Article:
Despite their several similarities, Romeo is much more romantic and sensitive than Mercutio. Romeo is extremely in touch with his feelings and falls in love easily, while Mercutio is driven by sex and is less attracted to the idea of falling in love. He is also a more masculine, confident man, who is less dramatic and fickle than Romeo. Mercutio is also crasser and more vulgar than Romeo, who puts women on a pedestal and has an affinity for romance. Mercutio's insensitive, crude personality and opposite feelings towards the idea of love make him the perfect foil to Romeo.

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The two good friends are both young and immature, especially when it comes to women. They merrily engage in smutty banter concerning sex. Unlike Mercutio, however, Romeo has a deeply romantic streak, which manifests itself in his all-consuming love for Juliet.

Nevertheless, there are a number of similarities between the two. Both can be quite fiery and passionate at times; witness the violent haste with which Romeo and Mercutio attack Tybalt. And there can certainly be no doubting the great importance these passionate young men attach to friendship and loyalty. Mercutio doesn't hesitate to fight Tybalt on behalf of his friend, and Romeo, in turn, doesn't hang about when it comes to settling scores with Tybalt, even though Tybalt is Juliet's cousin.

Though both may be faulted for their impetuosity, one cannot deny the fact that Romeo and Mercutio care deeply for each other. Mercutio may scoff at his friend's romantic habit of falling in love at the drop of a hat, but beneath the veneer of mocking cynicism, he genuinely cares about Romeo's well-being and doesn't want to see him get hurt. Romeo doesn't want Mercutio to get physically hurt, either, which is why he gains revenge on Tybalt for killing his good friend, despite the serious consequences that he knows will follow.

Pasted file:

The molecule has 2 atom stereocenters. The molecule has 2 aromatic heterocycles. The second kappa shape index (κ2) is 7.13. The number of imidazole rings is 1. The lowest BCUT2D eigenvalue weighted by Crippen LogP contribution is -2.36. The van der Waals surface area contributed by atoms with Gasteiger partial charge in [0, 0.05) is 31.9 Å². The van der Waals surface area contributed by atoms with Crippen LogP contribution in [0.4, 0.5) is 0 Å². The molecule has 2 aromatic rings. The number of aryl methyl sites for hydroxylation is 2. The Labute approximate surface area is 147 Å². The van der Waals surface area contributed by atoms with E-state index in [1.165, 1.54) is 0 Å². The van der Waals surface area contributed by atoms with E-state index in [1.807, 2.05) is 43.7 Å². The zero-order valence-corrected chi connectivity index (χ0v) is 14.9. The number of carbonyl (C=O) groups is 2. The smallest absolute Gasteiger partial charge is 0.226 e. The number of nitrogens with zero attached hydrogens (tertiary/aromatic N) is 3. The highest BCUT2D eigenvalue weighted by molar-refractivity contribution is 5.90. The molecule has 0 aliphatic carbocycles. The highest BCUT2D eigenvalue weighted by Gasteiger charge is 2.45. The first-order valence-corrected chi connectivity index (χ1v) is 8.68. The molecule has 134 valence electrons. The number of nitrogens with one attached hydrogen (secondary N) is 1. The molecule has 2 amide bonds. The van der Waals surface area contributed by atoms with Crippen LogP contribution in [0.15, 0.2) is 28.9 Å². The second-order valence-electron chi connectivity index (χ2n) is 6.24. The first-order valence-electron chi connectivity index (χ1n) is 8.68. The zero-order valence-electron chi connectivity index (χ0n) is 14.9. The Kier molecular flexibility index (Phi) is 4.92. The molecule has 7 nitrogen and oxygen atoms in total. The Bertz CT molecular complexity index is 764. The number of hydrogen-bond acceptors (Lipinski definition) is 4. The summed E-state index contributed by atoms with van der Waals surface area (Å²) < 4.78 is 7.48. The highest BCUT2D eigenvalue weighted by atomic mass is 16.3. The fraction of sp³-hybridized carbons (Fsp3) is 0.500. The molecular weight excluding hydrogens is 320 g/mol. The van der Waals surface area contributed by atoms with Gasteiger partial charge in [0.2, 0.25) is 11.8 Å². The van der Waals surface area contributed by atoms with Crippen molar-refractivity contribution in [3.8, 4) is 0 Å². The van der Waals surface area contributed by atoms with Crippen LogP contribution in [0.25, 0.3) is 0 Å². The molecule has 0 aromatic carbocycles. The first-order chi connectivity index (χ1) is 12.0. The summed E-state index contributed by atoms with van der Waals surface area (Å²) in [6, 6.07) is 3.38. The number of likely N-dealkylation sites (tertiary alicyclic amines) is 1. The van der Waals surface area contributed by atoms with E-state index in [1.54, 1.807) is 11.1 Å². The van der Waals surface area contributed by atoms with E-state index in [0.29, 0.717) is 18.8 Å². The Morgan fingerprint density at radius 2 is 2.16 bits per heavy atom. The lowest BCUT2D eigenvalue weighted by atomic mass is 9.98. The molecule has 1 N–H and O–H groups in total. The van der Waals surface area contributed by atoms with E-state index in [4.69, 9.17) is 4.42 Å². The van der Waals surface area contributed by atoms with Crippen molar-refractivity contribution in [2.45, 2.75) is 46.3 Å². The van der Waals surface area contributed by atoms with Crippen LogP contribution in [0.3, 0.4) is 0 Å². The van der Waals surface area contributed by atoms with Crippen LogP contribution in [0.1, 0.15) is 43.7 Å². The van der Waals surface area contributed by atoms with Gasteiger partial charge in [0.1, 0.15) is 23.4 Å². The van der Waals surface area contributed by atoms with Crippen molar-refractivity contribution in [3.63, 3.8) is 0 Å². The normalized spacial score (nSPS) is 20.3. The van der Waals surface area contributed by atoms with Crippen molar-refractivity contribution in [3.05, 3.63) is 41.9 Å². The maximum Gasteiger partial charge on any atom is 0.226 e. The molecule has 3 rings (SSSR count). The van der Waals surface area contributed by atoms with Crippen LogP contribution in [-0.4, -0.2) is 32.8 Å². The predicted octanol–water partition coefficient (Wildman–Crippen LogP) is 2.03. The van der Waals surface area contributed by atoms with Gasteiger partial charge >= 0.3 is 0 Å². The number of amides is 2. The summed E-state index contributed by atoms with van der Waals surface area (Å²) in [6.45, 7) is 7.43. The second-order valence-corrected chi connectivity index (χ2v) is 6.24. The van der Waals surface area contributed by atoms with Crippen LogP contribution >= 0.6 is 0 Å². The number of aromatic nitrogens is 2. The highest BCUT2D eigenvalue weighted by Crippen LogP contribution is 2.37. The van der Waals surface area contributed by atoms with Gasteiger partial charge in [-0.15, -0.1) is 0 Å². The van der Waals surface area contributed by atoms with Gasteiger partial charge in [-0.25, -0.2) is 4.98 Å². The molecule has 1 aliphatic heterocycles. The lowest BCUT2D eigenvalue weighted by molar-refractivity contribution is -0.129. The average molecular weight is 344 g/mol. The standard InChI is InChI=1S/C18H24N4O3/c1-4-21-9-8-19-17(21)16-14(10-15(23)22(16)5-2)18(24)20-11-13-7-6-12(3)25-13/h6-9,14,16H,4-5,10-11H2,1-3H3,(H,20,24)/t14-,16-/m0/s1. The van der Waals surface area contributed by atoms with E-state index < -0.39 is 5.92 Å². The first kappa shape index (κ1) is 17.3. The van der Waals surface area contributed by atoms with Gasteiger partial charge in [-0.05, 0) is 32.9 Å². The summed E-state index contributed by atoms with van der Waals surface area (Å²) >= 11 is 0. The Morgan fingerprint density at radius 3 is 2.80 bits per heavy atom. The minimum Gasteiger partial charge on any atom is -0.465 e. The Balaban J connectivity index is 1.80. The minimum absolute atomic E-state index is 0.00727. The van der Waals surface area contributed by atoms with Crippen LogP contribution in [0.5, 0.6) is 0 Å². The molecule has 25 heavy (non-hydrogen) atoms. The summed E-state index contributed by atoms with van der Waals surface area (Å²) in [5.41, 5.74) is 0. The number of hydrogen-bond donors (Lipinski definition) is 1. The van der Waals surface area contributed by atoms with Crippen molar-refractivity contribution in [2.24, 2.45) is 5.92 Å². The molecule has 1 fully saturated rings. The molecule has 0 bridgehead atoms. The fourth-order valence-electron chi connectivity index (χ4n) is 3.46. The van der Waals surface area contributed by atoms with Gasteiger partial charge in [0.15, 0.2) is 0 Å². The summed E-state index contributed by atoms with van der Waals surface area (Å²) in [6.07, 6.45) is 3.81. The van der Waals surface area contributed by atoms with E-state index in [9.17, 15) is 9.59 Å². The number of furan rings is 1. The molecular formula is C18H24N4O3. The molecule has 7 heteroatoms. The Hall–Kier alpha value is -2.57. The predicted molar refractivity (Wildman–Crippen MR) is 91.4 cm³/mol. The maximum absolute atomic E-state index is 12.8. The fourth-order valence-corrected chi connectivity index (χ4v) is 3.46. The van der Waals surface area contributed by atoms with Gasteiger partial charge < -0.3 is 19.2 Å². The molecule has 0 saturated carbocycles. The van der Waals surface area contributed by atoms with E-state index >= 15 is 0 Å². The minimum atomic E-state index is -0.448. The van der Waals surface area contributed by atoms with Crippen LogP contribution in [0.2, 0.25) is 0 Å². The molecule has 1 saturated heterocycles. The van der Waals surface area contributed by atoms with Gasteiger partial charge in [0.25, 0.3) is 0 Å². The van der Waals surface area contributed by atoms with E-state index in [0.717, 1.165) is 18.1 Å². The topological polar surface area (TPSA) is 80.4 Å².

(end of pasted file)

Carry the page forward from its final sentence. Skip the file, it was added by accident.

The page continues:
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Romeo and Mercutio seem to be more different than they are similar, but they do have a few similarities. Both men enjoy wordplay and witty repartee, can be rather immature when they are together, and show bad judgment at some point in the play.

The discussion between Romeo and Mercutio in Act I, Scene 4, is so clever; they discuss the nature of love using puns. Mercutio also tries to convince Romeo that he should attend the Capulets' party that night, even though Romeo is depressed about Rosaline. Mercutio has a tendency to wax philosophic more than Romeo does, however, and he becomes quite poetic when the mood strikes him.

The behavior of Romeo and Mercutio when Juliet's nurse approaches them in Act II, Scene 4, is likewise somewhat immature. Romeo remarks on the Nurse's attractiveness, prompting Mercutio to insult her and make lewd jokes. Mercutio is a great deal more immature and insulting than Romeo is; he really says some terribly inappropriate things to a woman, and an older woman at that. Romeo is certainly immature here as well, but Mercutio is far worse.

Mercutio shows his poor judgment when he insists on fighting Tybalt because Romeo will not. It is not Mercutio's fight, and the only reason Mercutio involves himself is because he feels Romeo is acting submissively. Romeo then shows poor judgment when he immediately turns around and slays Tybalt. Initially, Romeo tried to exercise good judgment while Tybalt insulted him. Romeo manages to respond calmly and patiently until Tybalt slays Mercutio. All of Romeo's patience and forethought disappears when he becomes emotional.